Suing for civil rights violations is complicated. Concluding a years-long controversy regarding the termination of Ward Churchill, the Supreme Court held that the CU Regents were absolutely immune from suit for claims arising from his termination. Churchill was given 5 internal hearings, presented evidence, examined witnesses, and made arguments under a clear standard of review. The Court held that the Regents are immune from suit for their quasi-judicial decisions. Plus, CRCP 106 review can also prevent constitutional violations. The acrimony between CU and Churchill meant that reinstatement plus wages was not equitable or justified. Finally, even if the investigation was bad faith retaliation for free speech, there is no clear law on that point, so, the Regents could not know if they actually violated his Constitutional rights, and thus also had qualified immunity.
Unexpected long-term disabilities are sometimes worse than death. This case involves CGIA immunity arising from a trust created by public colleges to provide employees with long-term disability benefits. When Mesa State pulled out of the trust, its employees sued the trust for their contributions, alleging breaches of fiduciary duties and inverse condemnation. If plaintiffs’ claims lie or could lie in tort, the defendants would be immune. The court of appeals held that the trustees’ fiduciary duties were written into the contract, so they were not tort claims. Neither the breach of the duty of good faith, nor the inverse condemnation claims were tort claims either. But the economic loss rule barred some contract damages. Fraud claims based on alleged misrepresentations by any attorney regarding benefits, however, could lie in tort because they alleged fraud.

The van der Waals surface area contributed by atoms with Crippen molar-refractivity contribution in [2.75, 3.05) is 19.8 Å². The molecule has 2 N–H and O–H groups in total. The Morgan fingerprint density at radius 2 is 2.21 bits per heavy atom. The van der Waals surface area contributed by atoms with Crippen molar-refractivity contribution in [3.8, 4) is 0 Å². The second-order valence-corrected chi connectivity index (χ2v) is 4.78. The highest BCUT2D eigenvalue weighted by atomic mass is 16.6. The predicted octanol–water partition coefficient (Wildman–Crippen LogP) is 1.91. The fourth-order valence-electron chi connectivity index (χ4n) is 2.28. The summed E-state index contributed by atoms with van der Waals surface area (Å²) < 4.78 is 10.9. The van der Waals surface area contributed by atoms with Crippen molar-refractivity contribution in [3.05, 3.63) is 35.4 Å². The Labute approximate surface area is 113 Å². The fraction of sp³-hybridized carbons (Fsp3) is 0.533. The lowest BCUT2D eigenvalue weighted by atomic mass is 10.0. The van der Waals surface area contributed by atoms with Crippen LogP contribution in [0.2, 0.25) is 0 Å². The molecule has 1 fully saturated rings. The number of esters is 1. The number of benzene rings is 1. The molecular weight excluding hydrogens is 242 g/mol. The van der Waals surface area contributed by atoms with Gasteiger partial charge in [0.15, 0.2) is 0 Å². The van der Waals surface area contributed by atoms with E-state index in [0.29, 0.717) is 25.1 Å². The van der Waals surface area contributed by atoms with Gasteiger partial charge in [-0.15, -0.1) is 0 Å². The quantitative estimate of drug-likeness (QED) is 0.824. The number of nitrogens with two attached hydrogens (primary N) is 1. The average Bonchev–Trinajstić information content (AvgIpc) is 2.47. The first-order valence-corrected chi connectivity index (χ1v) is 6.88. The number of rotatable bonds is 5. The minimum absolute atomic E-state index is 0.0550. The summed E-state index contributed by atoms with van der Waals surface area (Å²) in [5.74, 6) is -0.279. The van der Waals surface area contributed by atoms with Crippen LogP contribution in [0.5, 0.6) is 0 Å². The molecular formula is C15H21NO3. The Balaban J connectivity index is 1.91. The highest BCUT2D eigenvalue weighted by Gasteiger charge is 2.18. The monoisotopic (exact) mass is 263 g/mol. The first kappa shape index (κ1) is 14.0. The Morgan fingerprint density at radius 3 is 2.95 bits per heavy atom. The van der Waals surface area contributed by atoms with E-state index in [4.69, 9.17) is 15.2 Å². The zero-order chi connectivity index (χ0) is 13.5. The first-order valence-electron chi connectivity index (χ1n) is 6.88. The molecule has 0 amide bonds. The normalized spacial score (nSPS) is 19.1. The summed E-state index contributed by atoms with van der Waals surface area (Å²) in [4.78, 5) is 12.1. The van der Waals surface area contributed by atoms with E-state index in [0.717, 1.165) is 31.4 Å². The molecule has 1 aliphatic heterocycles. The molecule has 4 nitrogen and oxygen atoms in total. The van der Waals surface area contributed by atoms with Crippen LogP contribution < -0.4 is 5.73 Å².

A public hospital can wantonly kill but can’t be sued. In this case, a patient goes to CU’s hospital for monitoring of his epileptic seizures. Concerned, his family asks if they should stay with him. A staff member told them the patient would be monitored full time. He wasn’t, suffered a seizure, and died. The family sued and claimed the hospital and its employees consciously disregarded the danger. The court of appeals held that the hospital itself was immune from suit under the CGIA, even if it acted in a willful and wanton manner; its employees, though, were not immune. But wanton conduct must be alleged with specific facts (“upon information and belief” is fine) showing the defendant was consciously aware of a danger and acted or failed to act without regard for that danger. Here, only allegations against a doctor were sufficient and could go forward. All other claims were dismissed.